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January 17, 2024

Running Large Language Models in Production: An Adventure into the Frontier

By Summary by IT Revolution

In his opening remarks at the 2023 DevOps Enterprise Summit, John Rauser, Director of Engineering at Cisco Systems, made an apt analogy. Building production systems for large language models (LLMs), he explained, is akin to “venturing into an area of the world where we don’t have a map yet.” It’s an exciting adventure into the frontier—full of equal parts risk and reward.  

Rauser anchored his talk around this adventurous theme. He emphasized that we currently sit at the “peak of inflated expectations” when it comes to AI. Yet while caution is warranted, real businesses like Rauser’s are already seeing material impacts from integrating LLMs into products and services. ChatGPT surpassing 100 million users in mere weeks stands as a microcosm of this tech’s massive uptake and outsized potential.

Ops is the Biggest Barrier 

A core theme woven throughout Rauser’s presentation is that the field of AI operations (AIOps) represents the most significant barrier to unlocking the potential value in LLMs. Developers can imagine endless creative applications powered by models like GPT-3. But those use cases mean little without the ability to accurately and reliably build systems around such models.

Rauser explained that within Cisco, LLM initiatives fall into three high-level categories:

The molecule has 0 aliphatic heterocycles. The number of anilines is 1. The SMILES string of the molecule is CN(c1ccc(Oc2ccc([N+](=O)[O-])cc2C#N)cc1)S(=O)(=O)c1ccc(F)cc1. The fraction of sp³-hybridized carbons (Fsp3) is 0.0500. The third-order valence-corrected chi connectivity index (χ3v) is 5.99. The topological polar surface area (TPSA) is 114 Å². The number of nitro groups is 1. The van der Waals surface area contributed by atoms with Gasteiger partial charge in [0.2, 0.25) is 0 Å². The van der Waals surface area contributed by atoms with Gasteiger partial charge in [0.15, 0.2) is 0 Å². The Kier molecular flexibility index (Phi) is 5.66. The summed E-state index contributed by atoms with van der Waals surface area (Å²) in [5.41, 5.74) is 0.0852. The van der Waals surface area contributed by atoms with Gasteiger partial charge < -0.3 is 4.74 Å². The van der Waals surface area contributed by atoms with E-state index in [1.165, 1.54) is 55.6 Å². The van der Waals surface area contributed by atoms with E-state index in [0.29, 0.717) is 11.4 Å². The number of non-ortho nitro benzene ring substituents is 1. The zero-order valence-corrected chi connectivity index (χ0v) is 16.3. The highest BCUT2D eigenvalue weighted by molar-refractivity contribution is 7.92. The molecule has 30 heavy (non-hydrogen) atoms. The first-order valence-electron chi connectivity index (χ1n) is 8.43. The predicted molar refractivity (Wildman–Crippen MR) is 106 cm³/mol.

1. Viziers: Helpful advisors who answer questions and provide expertise through conversational interfaces.
  2. Judges: LLMs that summarize information and provide reasoned analysis to support decisions.  
  3. Generals: Autonomous LLMs that independently carry out critical business tasks.

Of these three use cases, the generative “general” poses the greatest AIOps challenge. Unlike Viziers and Judges, errant outputs from generals can directly impact everything from revenues to regulatory compliance. Success requires exceptional accuracy and reliability at scale.

Castles, Councils, and Keeps

Rauser introduced the metaphor of building a strong castle to house the LLM “council” of viziers, judges, and generals. This castle consists of three critical elements: models, data, and interfaces.

  • Models: Foundationally, production success relies on choosing (or building) the right LLM architecture. Rauser overviewed key model innovations, from ginormous models like GPT-3 to compact open-source options like LLAMA-2. Picking the optimal model requires balancing accuracy, performance, and infrastructure constraints.
  • Data: No castle is secure without ample provisions to withstand a siege. Similarly, LLMs need rich, clean data and context to produce reliable and targeted outputs across diverse applications. Rauser suggests that rather than raw data, the emphasis should be on integrating meaningful “knowledge” through techniques like retrieval augmented learning. 
  • Interfaces: Finally, the castle gates control how users interact with the LLM council. Rauser stresses that interfaces must embed guardrails against harmful generative content. Moreover, prompting mechanisms greatly impact outputs. Thus, interfaces should prompt responsibly while allowing for dynamic regeneration.

Constructing the Moat 

Unfortunately, warring factions threaten any newly constructed castles. Rauser argues the greatest competitive moat for enterprise AI isn’t proprietary data or models. Rather, it lies in building a robust platform that allows development teams to rapidly deploy innovative LLM-powered features. 

Rauser concludes by calling for collaboration among industry leaders to map out this uncharted frontier. For now, AI pioneers must be content with using LLMs like ChatGPT to guide understanding. But persistent progress relies on an expanding community pushing the boundaries. The adventure continues…

To watch the full presentation, please visit the IT Revolution Video Library here:

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